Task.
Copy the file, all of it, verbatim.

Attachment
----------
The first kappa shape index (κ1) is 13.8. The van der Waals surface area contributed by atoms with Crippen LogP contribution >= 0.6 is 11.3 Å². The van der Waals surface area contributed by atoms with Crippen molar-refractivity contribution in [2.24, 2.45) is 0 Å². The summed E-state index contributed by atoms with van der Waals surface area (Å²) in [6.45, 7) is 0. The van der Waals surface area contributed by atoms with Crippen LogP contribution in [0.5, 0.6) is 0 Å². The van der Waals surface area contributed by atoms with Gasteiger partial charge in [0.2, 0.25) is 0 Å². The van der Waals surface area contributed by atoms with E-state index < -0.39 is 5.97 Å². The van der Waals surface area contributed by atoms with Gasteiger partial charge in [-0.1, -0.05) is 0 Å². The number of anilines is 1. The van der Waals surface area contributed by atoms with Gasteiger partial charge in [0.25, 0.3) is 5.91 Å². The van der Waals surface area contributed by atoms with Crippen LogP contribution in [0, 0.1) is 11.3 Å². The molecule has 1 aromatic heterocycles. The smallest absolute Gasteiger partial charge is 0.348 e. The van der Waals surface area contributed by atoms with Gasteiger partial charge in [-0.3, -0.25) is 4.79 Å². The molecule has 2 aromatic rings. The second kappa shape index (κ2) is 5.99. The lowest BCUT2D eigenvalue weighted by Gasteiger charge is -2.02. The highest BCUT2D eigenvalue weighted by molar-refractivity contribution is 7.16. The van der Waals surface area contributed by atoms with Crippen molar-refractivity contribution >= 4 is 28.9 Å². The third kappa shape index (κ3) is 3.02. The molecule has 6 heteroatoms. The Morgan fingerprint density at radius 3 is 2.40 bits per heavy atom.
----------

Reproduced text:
The first kappa shape index (κ1) is 13.8. The van der Waals surface area contributed by atoms with Crippen LogP contribution >= 0.6 is 11.3 Å². The van der Waals surface area contributed by atoms with Crippen molar-refractivity contribution in [2.24, 2.45) is 0 Å². The summed E-state index contributed by atoms with van der Waals surface area (Å²) in [6.45, 7) is 0. The van der Waals surface area contributed by atoms with Crippen LogP contribution in [0.5, 0.6) is 0 Å². The van der Waals surface area contributed by atoms with Gasteiger partial charge in [0.2, 0.25) is 0 Å². The van der Waals surface area contributed by atoms with E-state index < -0.39 is 5.97 Å². The van der Waals surface area contributed by atoms with Gasteiger partial charge in [-0.1, -0.05) is 0 Å². The number of anilines is 1. The van der Waals surface area contributed by atoms with Gasteiger partial charge in [0.25, 0.3) is 5.91 Å². The van der Waals surface area contributed by atoms with Crippen LogP contribution in [0, 0.1) is 11.3 Å². The molecule has 1 aromatic heterocycles. The smallest absolute Gasteiger partial charge is 0.348 e. The van der Waals surface area contributed by atoms with Gasteiger partial charge in [-0.3, -0.25) is 4.79 Å². The molecule has 2 aromatic rings. The second kappa shape index (κ2) is 5.99. The lowest BCUT2D eigenvalue weighted by Gasteiger charge is -2.02. The highest BCUT2D eigenvalue weighted by molar-refractivity contribution is 7.16. The van der Waals surface area contributed by atoms with Crippen molar-refractivity contribution >= 4 is 28.9 Å². The third kappa shape index (κ3) is 3.02. The molecule has 6 heteroatoms. The Morgan fingerprint density at radius 3 is 2.40 bits per heavy atom.